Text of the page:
There are three strands to Fiona Sampson’s Starlight Wood. The first is place writing, with the author recording walks in very diverse British landscapes: upland Wales, the Kintyre peninsula, the shingle beach at Aldeburgh. The second consists of reflections on the work of her father, who was an artist, and recollections of him and of family holidays and travels. His drawings, delightful topographies in the manner of the mid-20th-century ‘Recording Britain’ artists, are reproduced at the beginning of each chapter. The third strand, not always as successful as the others, involves reflections on writers and painters of the Romantic period, broadly defined, and their various relations to the British landscape.
The book’s subtitle, ‘Walking Back to the Romantic Countryside’, might lead the reader to expect a whole book of focused topographies, perhaps following Blake’s disciples, the ‘Ancients’, through what they called ‘the valley of vision’ at Shoreham in Kent or tracking Dorothy Wordsworth along the shores and slopes of the Lake District. The reader might also expect Sampson to attempt to trace how landscapes have changed over time. There are, it is true, one or two such evocations – for instance, a finely judged description of modern Dedham Vale shimmering into pastness:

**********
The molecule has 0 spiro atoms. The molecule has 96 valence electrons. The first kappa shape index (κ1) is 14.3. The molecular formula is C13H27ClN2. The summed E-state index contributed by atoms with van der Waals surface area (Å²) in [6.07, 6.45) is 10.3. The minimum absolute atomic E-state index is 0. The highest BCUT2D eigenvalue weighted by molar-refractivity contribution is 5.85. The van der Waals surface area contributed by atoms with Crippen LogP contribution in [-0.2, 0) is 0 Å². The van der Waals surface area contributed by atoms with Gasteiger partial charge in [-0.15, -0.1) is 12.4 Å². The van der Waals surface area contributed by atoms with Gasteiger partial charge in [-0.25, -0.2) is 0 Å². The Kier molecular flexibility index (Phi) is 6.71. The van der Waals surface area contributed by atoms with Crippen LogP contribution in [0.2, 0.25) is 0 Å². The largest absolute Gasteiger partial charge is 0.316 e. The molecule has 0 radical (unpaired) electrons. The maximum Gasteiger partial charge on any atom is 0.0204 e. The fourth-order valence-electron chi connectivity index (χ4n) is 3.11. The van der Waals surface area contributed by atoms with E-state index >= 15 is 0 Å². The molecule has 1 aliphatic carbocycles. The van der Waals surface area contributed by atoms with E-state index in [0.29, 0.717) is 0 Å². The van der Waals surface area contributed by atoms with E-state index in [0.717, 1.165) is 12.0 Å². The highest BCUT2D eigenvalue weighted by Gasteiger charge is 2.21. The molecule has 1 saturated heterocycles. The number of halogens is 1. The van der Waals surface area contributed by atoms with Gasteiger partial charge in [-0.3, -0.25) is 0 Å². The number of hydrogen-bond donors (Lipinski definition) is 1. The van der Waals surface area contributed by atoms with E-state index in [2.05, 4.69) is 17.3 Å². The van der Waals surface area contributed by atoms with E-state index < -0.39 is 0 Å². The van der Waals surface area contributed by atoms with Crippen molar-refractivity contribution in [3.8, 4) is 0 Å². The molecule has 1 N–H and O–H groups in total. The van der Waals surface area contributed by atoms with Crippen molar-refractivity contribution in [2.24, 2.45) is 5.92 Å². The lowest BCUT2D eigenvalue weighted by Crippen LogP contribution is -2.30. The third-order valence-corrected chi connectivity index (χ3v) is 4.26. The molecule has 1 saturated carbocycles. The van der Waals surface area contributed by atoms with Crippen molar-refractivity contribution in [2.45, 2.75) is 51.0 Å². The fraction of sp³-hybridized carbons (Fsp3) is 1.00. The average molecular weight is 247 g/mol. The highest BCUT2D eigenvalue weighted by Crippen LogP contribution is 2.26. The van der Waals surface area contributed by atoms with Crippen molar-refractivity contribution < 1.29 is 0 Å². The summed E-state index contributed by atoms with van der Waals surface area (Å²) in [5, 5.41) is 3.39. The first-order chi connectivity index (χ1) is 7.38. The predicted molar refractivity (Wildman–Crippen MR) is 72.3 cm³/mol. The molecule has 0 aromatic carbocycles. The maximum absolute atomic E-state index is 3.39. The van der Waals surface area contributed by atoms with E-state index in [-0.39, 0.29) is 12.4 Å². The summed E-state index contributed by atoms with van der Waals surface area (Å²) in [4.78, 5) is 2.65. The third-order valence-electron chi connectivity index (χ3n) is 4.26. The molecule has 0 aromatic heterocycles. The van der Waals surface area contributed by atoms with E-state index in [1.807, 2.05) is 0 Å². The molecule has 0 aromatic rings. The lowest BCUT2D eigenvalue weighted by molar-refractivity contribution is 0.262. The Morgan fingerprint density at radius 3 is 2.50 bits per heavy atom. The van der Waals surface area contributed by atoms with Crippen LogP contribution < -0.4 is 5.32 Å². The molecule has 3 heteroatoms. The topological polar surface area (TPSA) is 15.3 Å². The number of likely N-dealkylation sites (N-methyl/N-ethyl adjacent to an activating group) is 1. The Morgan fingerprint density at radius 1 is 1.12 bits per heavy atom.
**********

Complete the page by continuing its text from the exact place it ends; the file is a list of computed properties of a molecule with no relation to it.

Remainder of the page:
It could be an eighteenth-century landscape, and it feels as though the walkers ahead and behind us are resuming something left off not just for a few months, but centuries ago … To feel yourself figuring in a landscape you’ve known all your life (but never visited) is like stepping into the frame of a picture. Below the low horizon, small figures move to and fro. Above, the wide sky is uncertain blue … halfway between violet and cornflower.
Sampson also evokes the sad remains of the past in the present in a description of the once-famous ‘picturesque’ estate of Hafod Uchtryd in Wales:
Here kids crowd wooden picnic tables, and car boots stand open to air dogs, in a cheerful welter of noise and movement. This is